Rain, not dam releases, behind current flood
Rising waters empty homes again
People remove belonging from homes ahead of a predicted flood in Enid Street in Ipswich. Photo: Harrison Saragossi
As the water rises and southeast Queenslanders get a sense of deja vu, they're being assured this time the flood has nothing to do with the region's dams.
Despite the Wivenhoe Dam level increasing from 89 per cent to 119 per cent in the space of 24 hours and being expected to reach about 140 per cent by the end of the week, the water released from the dam in the few past days has had little to no impact on flooding.
In 2011 huge dam releases from an almost full Wivenhoe Dam inundated thousands of homes in southeast Queensland but the 2013 flood can be attributed to one simple thing – rain. And lots of it.
Ex-tropical cyclone Oswald was originally expected to dump its 200-300 millimetres of rain on Brisbane and the Sunshine and Gold Coasts.
Instead, it fell west of Brisbane in the catchments which flow into the capital's rivers and creeks.
"The flood that we're seeing right now is primarily, almost totally, due to the floodwaters coming downstream of the Wivenhoe Dam," Premier Campbell Newman told reporters on Monday.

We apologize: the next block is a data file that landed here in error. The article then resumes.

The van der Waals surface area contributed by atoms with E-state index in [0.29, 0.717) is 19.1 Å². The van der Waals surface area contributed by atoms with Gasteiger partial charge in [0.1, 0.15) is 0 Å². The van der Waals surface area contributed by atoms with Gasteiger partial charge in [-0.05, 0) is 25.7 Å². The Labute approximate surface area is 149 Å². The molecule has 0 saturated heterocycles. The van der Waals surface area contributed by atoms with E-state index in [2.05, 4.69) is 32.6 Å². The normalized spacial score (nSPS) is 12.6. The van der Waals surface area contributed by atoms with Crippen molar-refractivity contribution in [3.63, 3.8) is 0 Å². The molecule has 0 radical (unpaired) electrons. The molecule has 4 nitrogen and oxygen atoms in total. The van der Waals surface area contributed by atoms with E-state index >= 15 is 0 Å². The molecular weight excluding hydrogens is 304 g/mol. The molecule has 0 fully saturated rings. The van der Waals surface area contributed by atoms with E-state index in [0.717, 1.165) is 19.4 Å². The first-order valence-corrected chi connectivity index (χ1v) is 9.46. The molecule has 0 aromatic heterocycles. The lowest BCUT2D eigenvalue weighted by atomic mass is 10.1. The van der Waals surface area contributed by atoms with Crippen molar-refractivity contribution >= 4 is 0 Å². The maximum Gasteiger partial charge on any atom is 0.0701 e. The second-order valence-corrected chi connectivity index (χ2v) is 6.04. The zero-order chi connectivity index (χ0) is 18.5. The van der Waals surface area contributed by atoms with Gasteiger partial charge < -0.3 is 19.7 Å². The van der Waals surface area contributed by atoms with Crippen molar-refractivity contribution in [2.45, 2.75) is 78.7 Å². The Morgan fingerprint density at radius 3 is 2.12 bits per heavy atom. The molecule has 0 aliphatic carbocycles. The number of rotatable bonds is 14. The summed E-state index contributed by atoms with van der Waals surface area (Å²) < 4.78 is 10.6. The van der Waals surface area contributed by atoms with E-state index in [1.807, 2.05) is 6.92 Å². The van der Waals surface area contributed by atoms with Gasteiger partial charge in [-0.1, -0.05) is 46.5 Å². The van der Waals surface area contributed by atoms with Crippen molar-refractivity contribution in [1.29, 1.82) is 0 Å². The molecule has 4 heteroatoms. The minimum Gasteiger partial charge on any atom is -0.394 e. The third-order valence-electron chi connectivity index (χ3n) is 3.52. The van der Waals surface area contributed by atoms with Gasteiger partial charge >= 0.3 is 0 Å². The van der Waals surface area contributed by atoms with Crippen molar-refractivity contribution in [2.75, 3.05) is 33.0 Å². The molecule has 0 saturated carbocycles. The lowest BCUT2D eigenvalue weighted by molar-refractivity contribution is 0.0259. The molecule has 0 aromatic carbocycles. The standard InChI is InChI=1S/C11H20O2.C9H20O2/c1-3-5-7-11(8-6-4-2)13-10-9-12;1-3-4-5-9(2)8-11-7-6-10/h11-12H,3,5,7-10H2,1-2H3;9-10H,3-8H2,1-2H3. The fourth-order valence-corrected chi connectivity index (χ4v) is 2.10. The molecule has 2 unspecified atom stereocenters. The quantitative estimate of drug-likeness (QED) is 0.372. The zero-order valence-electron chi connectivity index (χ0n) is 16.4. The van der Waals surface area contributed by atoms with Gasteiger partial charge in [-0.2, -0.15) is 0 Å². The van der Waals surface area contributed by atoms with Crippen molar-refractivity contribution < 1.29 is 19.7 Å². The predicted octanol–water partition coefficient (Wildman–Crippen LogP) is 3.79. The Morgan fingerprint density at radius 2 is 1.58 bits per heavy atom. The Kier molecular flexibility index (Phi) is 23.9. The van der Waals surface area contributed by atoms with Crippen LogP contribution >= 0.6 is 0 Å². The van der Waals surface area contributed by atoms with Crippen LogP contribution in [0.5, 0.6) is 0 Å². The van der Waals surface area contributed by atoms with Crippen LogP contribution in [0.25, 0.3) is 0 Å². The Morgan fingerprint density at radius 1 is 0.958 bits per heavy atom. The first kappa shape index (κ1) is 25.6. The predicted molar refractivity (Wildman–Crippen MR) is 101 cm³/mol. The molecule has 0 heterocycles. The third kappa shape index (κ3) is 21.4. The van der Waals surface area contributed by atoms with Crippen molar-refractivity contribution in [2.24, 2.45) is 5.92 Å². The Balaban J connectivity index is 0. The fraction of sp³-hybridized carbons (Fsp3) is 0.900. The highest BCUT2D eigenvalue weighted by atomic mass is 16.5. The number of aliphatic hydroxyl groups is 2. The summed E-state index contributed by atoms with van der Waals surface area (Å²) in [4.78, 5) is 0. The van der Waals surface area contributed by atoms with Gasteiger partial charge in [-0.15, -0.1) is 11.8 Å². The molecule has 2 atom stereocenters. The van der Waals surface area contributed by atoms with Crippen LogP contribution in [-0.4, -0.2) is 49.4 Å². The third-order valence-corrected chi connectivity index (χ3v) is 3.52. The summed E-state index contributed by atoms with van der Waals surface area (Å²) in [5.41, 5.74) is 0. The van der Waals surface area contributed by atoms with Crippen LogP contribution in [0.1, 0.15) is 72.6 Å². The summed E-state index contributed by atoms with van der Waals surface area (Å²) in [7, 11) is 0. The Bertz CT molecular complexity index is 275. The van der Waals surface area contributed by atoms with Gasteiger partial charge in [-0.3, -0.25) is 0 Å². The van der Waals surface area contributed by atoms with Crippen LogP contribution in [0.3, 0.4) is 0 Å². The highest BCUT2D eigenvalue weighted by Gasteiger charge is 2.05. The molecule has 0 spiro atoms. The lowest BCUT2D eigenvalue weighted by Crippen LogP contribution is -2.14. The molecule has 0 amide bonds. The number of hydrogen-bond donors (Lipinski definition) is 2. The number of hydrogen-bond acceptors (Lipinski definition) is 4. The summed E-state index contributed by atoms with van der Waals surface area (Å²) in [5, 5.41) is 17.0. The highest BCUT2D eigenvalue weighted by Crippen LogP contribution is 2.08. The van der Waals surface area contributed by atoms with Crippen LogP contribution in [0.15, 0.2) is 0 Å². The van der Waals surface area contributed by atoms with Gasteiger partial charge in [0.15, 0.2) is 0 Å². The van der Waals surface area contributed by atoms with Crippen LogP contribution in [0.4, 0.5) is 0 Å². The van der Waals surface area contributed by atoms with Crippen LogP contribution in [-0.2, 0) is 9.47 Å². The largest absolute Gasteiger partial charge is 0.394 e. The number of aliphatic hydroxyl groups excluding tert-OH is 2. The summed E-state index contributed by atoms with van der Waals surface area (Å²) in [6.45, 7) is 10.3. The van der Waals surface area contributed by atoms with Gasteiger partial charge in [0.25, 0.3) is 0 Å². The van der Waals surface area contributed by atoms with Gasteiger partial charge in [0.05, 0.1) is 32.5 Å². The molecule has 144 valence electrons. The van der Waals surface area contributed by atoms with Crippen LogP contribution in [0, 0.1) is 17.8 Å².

"The Bremer, Lockyer and Laidley rivers and a number of smaller creeks that come all the way down between Wivenhoe and Brisbane CBD - that's what's driving this.
"Wivenhoe is doing its job, Somerset is doing its job."
Bureau of Meteorology hydrologist Andy Barnes agreed.
"Really, it's pretty simple, there's been a lot of rain in the catchments," he said.
"That runs off into the rivers and creeks and eventually works its way to Brisbane.
"Too much water in the channel means the river level rises and you get the floods. It's a natural process really."
When asked if the dam releases had anything to do with the current flooding Mr Barnes replied "no".
The dam is at 100 per cent when the water supply is full, but it can hold an extra 1.5 million megalitres of water - taking it to 200 per cent - for flood mitigation.
Between Friday when the state government began releasing water to "reassure people" to 6am Monday when it shut the floodgates again, the water level fell from 91 per cent to 88 per cent.
By Monday afternoon it had risen to 119 per cent.
More water will be released from Wivenhoe once floodwaters start to recede, by which time the dam level is predicted to be 140 per cent.
Seqwater's spokesman Mike Foster said the government's decision to reduce the dam to 88 per cent had given engineers extra flood storage space.
"The best way to explain it is the drinking water compartment is 100 per cent full and we've started to store water in the flood compartment," he said.
"For us the message is the majority of the flood mitigation storage, is well and truly available for use."